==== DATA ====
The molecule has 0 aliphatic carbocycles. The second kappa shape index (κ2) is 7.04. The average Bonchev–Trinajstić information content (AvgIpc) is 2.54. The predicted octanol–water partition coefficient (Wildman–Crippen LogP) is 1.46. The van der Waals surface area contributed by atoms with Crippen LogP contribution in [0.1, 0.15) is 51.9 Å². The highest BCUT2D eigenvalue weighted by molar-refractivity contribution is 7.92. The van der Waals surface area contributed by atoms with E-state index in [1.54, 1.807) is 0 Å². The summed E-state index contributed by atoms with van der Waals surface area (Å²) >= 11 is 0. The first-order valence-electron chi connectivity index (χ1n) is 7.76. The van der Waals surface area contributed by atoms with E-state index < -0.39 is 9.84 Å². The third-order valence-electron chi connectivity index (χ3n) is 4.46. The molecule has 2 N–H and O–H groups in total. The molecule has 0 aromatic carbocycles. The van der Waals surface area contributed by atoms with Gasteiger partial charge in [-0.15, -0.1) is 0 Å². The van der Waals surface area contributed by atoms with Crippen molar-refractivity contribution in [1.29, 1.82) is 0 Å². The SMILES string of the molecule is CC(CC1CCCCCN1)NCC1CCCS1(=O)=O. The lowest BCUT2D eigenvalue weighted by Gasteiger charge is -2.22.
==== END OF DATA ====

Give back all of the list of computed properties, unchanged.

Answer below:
The molecule has 0 aliphatic carbocycles. The second kappa shape index (κ2) is 7.04. The average Bonchev–Trinajstić information content (AvgIpc) is 2.54. The predicted octanol–water partition coefficient (Wildman–Crippen LogP) is 1.46. The van der Waals surface area contributed by atoms with Crippen LogP contribution in [0.1, 0.15) is 51.9 Å². The highest BCUT2D eigenvalue weighted by molar-refractivity contribution is 7.92. The van der Waals surface area contributed by atoms with E-state index in [1.54, 1.807) is 0 Å². The summed E-state index contributed by atoms with van der Waals surface area (Å²) >= 11 is 0. The first-order valence-electron chi connectivity index (χ1n) is 7.76. The van der Waals surface area contributed by atoms with E-state index < -0.39 is 9.84 Å². The third-order valence-electron chi connectivity index (χ3n) is 4.46. The molecule has 2 N–H and O–H groups in total. The molecule has 0 aromatic carbocycles. The van der Waals surface area contributed by atoms with Gasteiger partial charge in [-0.15, -0.1) is 0 Å². The van der Waals surface area contributed by atoms with Crippen molar-refractivity contribution in [1.29, 1.82) is 0 Å². The SMILES string of the molecule is CC(CC1CCCCCN1)NCC1CCCS1(=O)=O. The lowest BCUT2D eigenvalue weighted by Gasteiger charge is -2.22.